According to Stanler (2004), hypertension is categorized into primary and secondary hypertension. Primary hypertension has an unknown cause and accounts for ninety per cent to ninety five per cent of all hypertension cases (Chris, 2009). This type of hypertension is strongly associated with lifestyle. Usually, the patients do not have many signs and symptoms but may experience frequent headache, tiredness, dizziness or nose bleeds. Although the cause is not known, obesity, smoking, alcohol, diet and heredity play a role in essential or primary hypertension.
Secondary hypertension has a known cause and accounts for five per cent to ten per cent of all hypertension cases. Chris (2009) maintained that the most common cause of secondary hypertension is an abnormality in the arteries supplying blood to the kidneys. Other causes include airway obstruction during sleep, stress, diseases and tumors of the adrenal glands, lifestyle, spinal cord injury, hormone abnormalities (oral contraceptive estrogen replacement), thyroid disease, toxemia of pregnancy, renal problems such as vascular lesion of renal arteries, diabetic neuropathy, pains as well as anxiety and hypoglycemia. There are some factors which predispose adults to hypertension.
The risk factors of hypertension are genetic factor which can be inherited from parents, age which when the body does not retain the amount of elasticity as it used to in the early years of life, obesity which is an increase in weight of over ten per cent above normal body index due to generalized deposition of fat in the body, excessive salt intake which increases blood pressure, stress which produces chemical substances that cause generalized vasoconstriction, oral contraceptive which contains estrogen that causes salt retention that increases the volume of blood, sedentary lifestyle which has the tendency of increasing body weight and directly raises blood pressure, elevated levels of plasma lipids particularly cholesterol, excessive alcohol consumption which increases blood pressure and tobacco use (cigarette smoking) that contains nicotine which causes constriction of the blood vessels.
The signs and symptoms of hypertension recognized by Thatch and Schultz (2004) include occipital headache, dizziness, restlessness, failing vision, shortness of breath, and rapid increased heartbeat. Adults should possess the knowledge of risk factors in order to prevent hypertension. This will help them recognize and prevent or treat hypertension when these signs occur.
Knowledge is used to cover such related terms as facts, information, understanding, awareness, insight, wisdom, reasons, comprehension, meaning, concept and experience (Albelum, 1987). It is an organized body of knowledge shared by people. Nnachi (2007) conceptualized knowledge as the ability to understand or comprehend phenomena, the acquisition of positive information by the exercise of some capacity which humans presumably have in common. Health knowledge could be said to mean putting into reality the art of mobilization of resources by an individual, intellectually, physically and emotionally. Hamburg and Russell (2000) opined that health knowledge and understanding of related factors have a favourable effect on quality of overall well-being. They went further to state that one’s exposure to proper health knowledge will influence positively the person’s health attitude and practice, and thus, one could rightly say that knowledge is the key to optimum well-being. Umaru (2003) pointed out that knowledge comes about as a result of learning through cognitive, affective and psychomotor domains. In this study, knowledge is referred to as all understanding and familiarity gained by learning and experience that will enable adults to recognize risk factors as well as recognizing and use of preventive measures of hypertension. Knowledge of hypertension is an important prerequisite for an individual to implement desirable behavioural practices towards its prevention. Lack of such knowledge will lead to aggravated health problems. Adults should therefore, possess adequate knowledge of risk factors of hypertension in order to prevent the disease.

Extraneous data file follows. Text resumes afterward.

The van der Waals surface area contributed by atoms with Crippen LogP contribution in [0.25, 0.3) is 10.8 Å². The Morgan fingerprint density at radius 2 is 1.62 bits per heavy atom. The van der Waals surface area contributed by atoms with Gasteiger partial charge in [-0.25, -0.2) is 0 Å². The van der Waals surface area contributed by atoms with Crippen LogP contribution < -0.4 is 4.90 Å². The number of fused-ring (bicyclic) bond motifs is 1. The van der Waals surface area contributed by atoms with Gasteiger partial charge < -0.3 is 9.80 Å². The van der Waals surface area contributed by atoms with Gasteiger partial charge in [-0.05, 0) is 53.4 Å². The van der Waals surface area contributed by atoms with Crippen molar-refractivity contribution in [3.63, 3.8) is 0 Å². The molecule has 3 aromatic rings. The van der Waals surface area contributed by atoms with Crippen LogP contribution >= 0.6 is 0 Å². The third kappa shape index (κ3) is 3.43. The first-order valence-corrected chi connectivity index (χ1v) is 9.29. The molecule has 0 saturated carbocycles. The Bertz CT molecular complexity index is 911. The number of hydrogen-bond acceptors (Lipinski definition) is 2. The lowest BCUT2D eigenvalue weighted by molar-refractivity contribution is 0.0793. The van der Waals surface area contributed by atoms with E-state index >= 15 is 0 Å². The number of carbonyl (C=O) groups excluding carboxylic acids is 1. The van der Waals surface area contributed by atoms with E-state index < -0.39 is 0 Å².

Risk factors are defined by Lothar, Gottfried and Heide (2011) as individual characteristics which affect the person’s chances of developing a particular disease or group of diseases within a defined future time period. According to Lucas and Gilles (2003), risk factor is anything that has been identified as increasing an individual’s chances of getting a disease or developing a condition. They will be considered to be at risk of developing hypertension, those with habits or characteristics which increase the likelihood of developing hypertension. Risk factors in this study, refers to the characteristics, conditions or behaviors such as excess salt intake and smoking which increase the probability of hypertension to occur. When risk factors are related to hypertension, they are known as risk factors of hypertension. Risk factors of hypertension are of two types: those ones that can be changed and those that cannot be changed. The risk factors that can be changed are obesity, excess salt intake, smoking, environmental stress, oral contraceptives, sedentary lifestyle, elevated levels of plasma lipids and unregulated secretion of aldosterone. Risk factors that cannot be changed are genetic predisposition, age and gender. Adults should have adequate knowledge of the risk factors to be able to prevent hypertension.